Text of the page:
California Supreme Court One Step Closer to Decision in Long-Awaited Meal and Rest Period Case: Decision Expected By Mid-February

Oct 7, 2011 | By: Michael J. Hassen

The California Supreme Court will hear oral argument in Brinker Restaurant v. Superior Court (Hohnbaum, et al., real parties in interest) on November 8, 2011, according to the Court docket issued recently. The Court generally issues decisions within 90 days after completion of oral argument and submission of post-argument briefs, if any. A decision is expected by mid-February, 2012.

At issue in the case is whether California employers must ensure that their employees actually take their meal and rest periods or merely make them available. Guidance is also anticipated regarding the time in the workday in which meal and rest periods must be taken and whether or not legally-compliant meal and rest period policies can protect an employer against class actions even when these policies are unevenly enforced.

The decision is extremely important to California employers because meal and rest period claims have been the basis of hundreds of class action lawsuits in California. The Court’s decision could make it more difficult for plaintiffs to bring these claims as class actions, or, depending on the ruling, could establish rigid guidelines which may foster more class actions. Either way, California employers and Plaintiffs class action lawyers alike have eagerly awaited this decision since the Supreme Court took up the case in October, 2008 and look forward to receiving guidance from the high court.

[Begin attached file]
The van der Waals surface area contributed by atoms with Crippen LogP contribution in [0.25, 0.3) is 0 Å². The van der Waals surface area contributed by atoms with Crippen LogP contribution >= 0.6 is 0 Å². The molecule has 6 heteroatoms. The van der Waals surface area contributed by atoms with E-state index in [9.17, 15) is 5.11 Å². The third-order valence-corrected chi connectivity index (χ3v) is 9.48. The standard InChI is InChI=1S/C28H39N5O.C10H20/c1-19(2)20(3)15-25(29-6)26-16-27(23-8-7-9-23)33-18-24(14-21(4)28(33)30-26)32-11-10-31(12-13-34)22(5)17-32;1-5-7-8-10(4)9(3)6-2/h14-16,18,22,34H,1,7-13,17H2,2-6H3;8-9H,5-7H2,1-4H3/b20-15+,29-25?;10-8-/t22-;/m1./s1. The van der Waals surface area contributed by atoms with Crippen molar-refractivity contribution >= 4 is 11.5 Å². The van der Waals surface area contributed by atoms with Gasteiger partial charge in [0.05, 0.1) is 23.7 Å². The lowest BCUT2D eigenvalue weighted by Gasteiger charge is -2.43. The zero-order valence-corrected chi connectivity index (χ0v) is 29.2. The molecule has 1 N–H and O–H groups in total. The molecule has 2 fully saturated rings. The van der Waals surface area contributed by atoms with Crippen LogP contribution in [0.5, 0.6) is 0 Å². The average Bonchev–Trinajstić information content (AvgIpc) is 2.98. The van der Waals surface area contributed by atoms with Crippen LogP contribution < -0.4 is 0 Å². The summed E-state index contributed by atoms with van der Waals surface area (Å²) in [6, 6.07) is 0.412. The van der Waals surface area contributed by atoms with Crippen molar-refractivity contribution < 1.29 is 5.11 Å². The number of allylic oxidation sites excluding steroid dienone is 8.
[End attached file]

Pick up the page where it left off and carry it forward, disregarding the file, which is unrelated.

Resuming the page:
Under California law, nonexempt employees are entitled to uninterrupted, off-duty meal periods of at least 30 minutes for every five hours worked. While there are certain limited exceptions to this rule (such as a revocable written waiver of the meal period in limited circumstances), employers are required to compensate employees for on-duty meal periods. In addition, California law assesses employers a penalty equal to one hour of pay at the employee’s regular rate for every day there is a meal period violation.

The lower court in the Brinker case held that California law requires employers only to “supply or make available” meal periods. This view is consistent with several Federal District Court decisions as well as the California Court of Appeals decision in Brinkley v. Public Storage. The California administrative entity charged with enforcing wage and hour laws, the Division of Labor Standards Enforcement, takes the position that employers have “an affirmative obligation to ensure the workers are actually relieved of all duty” during meal breaks. The California Supreme Court’s decision in Brinker should put this dispute to rest.

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